• J.D. from Northern Illinois University College of Law

Campaign website: Twitter: @BobMorganIL

What are the most important differences between you and your opponent?

Morgan: The biggest difference is that like Trump and Rauner, my opponent doesn’t view the solutions for the State of Illinois as necessary and he would continue the disastrous status quo we need to change. I will support our excellent public schools, protect a woman’s right to choose, and fight for gun safety legislation.

Illinois is now the sixth-most populated state, down from No. 5, after 33,703 people moved out between July 2016 and July 2017. What must the Legislature do to make Illinois a more desirable place to live?

Morgan: There is no single reason why residents are leaving Illinois. Government debt and dysfunction, a weak housing market, and lack of job opportunity all contribute to the trends we are seeing. We should stop treating this issue with the traditional partisan approach common in Springfield and I will work with my peers when in Springfield to address this trend with analysis and realistic solutions.

The best thing we can do to retain residents and businesses is to provide some stability in state government, which starts with a functioning state budget. Attracting new residents, business, students and retirees to Illinois should be a priority and we need a comprehensive plan to enhance our competitiveness in each of these areas.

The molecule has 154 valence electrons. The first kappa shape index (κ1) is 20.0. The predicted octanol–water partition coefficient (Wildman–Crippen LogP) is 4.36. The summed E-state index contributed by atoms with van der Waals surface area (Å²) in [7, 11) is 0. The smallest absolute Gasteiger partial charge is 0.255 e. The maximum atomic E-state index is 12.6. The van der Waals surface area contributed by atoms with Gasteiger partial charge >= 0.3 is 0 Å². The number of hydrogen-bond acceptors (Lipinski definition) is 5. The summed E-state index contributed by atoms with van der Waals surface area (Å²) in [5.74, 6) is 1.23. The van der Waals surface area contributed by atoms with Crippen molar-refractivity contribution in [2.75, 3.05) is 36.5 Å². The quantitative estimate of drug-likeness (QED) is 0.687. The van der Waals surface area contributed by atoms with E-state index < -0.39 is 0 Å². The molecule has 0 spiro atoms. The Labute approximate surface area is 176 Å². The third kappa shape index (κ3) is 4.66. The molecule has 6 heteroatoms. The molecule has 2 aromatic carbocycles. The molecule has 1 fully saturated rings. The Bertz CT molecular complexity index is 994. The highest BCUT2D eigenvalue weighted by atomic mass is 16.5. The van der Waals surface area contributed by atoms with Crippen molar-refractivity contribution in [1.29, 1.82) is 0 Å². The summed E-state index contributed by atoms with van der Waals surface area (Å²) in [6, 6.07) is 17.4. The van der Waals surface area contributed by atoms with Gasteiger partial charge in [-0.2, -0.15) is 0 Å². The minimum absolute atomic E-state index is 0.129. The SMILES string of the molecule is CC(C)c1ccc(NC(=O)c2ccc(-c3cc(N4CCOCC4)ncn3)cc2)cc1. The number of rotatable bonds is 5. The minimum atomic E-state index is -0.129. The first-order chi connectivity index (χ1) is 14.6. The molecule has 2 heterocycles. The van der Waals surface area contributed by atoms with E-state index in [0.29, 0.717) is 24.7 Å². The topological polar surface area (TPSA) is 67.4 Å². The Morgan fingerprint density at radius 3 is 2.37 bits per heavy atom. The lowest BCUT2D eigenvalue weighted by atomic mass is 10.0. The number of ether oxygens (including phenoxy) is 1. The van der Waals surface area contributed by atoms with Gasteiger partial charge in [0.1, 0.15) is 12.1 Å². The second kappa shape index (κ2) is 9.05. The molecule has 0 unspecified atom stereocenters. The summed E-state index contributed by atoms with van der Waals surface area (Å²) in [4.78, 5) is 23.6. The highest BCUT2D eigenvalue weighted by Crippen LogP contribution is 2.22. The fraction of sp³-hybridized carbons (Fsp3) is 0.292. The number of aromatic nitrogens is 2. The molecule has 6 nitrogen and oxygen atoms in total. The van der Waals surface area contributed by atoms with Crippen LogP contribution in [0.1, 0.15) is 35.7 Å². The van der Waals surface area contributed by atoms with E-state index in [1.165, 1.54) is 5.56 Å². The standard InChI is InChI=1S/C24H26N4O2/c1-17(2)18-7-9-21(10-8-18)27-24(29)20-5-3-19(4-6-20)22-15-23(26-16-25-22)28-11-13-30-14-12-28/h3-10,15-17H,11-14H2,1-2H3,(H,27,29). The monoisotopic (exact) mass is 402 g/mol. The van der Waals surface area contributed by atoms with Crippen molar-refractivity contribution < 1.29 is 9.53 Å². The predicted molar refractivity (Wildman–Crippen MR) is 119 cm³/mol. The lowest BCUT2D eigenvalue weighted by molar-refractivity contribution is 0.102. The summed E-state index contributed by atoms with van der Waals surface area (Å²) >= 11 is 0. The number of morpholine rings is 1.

In 2017, our state’s unfunded pension liability ballooned to more than $130 billion. What’s to be done about that?

Morgan: The State of Illinois must negotiate a fair solution to this problem that has support from the people who have earned pensions. Going back on our promises because legislators failed to make proper payments is not an option. I will work toward a fair and equitable solution for all who receive pensions. The recently passed Pilot Program, with a voluntary “consideration” model, is a good step in keeping our promise to retirees with a pension while paving a constitutional path to reducing our pension debts.

From 2000 to 2016, the number of Illinois residents who enrolled as college freshmen outside the state increased by 73% (20,507 to 35,445). Why are so many more Illinois residents going to college elsewhere? What should be done to encourage more of them to go to school here?

Morgan: The chaos in our budget and decades of limited state funding contributed to an already serious problem of tuition increases. Our institutions of higher education need our support and that starts with a budget process that includes them in the conversation and a realization that school affordability is a key driver of student attendance.

What laws, if any, should the Legislature pass to address the problem of gun violence?